Review – Naomi #1: A New DC Mystery Begins

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Naomi #1
Naomi #1 variant cover, via DC Comics.

Naomi #1 – Brian Michael Bendis, David F. Walker, Writers; Jamal Campbell, Artist


Ray – 9/10

Corrina: Intriguing Premise, Needs Stronger Characterization

Ray: In this age of advanced solicitations and detailed previews from companies months before release make it rare for a title to emerge and truly surprise us. But that’s what Wonder Comics has done with their second release, Naomi #1. Unlike the fan favorite Young Justice, this book is a complete original, introducing a mysterious new character to the DCU – Naomi, a black teenager in small-town Oregon unraveling the mysteries of her past after she was adopted as a baby. And that’s literally all we knew about the book coming in. That makes this first issue a journey of discovery, something I really enjoyed. It’s co-written by Brian Michael Bendis and Bitter Root co-creator David F. Walker, making his return to DC for the first time since his aborted Cyborg run. It’s good to see such a fast-rising talent make his return to DC, but it was Bendis’ voice that seemed to dominate here. In fact, this was one of the most Bendis comics to ever Bendis. Every scene, from the fast dialogue to the sixteen-panel grids of the townspeople being interviewed, is very reminiscent of his classic Marvel work. But so far, the story is still shrouded in mystery.

Taking place in Port Oswego, Oregon, the small town is upended when Superman and Mongul crash into town for a seventeen-second battle that wrecks most of Main Street. It’s all anyone can talk about – even more so when Superman shows up the next day to clean up the damage. And Naomi, a smart and curious girl with a sharp wit and a keen (some might say unhealthy, including her therapist) interest in Superman, manages to miss both times. There’s little action in this issue, as we mostly follow Naomi around to her place of work, to hanging out with friends, to her therapist appointment. We get to know her, but we don’t get to know much about the comic yet. That feels by design. It feels much more like an indie character study than a superhero comic.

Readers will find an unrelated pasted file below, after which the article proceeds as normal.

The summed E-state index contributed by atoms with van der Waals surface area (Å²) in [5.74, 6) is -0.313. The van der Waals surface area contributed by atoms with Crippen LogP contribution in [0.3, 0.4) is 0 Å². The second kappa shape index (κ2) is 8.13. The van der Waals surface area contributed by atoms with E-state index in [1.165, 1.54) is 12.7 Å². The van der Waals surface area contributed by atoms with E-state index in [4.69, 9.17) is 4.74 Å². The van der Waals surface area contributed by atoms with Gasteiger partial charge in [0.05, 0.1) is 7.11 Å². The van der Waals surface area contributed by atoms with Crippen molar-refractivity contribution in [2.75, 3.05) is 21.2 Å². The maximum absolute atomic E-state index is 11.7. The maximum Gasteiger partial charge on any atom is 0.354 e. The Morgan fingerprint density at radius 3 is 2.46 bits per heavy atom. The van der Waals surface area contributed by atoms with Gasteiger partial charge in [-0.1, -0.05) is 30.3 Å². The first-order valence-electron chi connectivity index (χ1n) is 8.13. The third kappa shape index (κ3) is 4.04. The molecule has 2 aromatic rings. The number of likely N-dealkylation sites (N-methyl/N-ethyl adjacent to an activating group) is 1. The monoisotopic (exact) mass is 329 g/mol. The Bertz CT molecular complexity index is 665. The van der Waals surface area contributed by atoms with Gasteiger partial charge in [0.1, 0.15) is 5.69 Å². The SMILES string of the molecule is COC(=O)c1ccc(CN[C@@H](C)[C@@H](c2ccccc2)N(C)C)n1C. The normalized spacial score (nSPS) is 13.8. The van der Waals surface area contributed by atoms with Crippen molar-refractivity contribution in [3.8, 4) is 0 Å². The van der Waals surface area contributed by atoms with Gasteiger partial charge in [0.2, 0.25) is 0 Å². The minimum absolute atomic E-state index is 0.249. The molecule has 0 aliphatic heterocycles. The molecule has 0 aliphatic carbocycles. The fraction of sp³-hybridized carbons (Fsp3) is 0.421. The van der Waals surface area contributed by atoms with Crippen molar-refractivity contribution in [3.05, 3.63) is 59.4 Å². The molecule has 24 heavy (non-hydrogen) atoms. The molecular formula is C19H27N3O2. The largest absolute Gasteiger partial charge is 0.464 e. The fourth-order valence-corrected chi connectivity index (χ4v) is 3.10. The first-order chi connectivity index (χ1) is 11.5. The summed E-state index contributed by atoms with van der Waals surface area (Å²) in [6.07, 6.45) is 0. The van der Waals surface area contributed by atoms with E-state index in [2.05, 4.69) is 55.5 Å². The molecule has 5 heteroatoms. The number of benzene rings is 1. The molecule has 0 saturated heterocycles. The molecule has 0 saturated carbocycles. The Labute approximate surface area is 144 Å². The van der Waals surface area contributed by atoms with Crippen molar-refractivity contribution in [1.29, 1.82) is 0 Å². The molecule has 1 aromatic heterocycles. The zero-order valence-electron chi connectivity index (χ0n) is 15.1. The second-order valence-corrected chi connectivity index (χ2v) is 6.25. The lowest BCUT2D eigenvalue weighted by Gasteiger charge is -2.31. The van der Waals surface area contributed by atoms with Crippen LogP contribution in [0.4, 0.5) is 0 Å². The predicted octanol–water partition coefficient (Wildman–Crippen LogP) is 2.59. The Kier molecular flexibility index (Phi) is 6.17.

It soon becomes clear that there’s more to the town’s history with superheroes than just this one incident, and it might tie into Naomi’s adoption seventeen years ago. What’s going on? How does Naomi factor into the DCU? I honestly have no idea, but this first issue managed to sell me on one thing – I want to find out, and I want to spend much more time with Naomi. This is one of the best comics Bendis has put out since his arrival at DC.

Naomi #1
Superman and small towns go together. Via DC Comics.

Corrina: Using Superman as the catalyst for a young woman already hoping to solve the mystery of her past is great. Also, creating a town that just might be a town of superheroes (or connected to heroes or aliens or whatever) is an intriguing idea.

But superhero stories rise and fall on their characters. We know Naomi is driven about her past. We know she’s obsessed with Superman. But that’s all we find out in this first issue. In a story full of many, many characters, including her classmates, little time is devoted to other aspects of Naomi’s life. I’m thinking particularly of how an entire world was built around the new Blue Beetle, right from the beginning. In Naomi #1, readers get the setting, the general concept, and the situation of the main character, but we find out little about how she relates to anyone except Superman.

Which is to say this beginning is plot-driven, not character-driven. That may change and, given it’s a promising first issue overall, I hope it does.

To find reviews of all the DC issues, visit DC This Week.

Disclaimer: GeekDad received this comic for review purposes.

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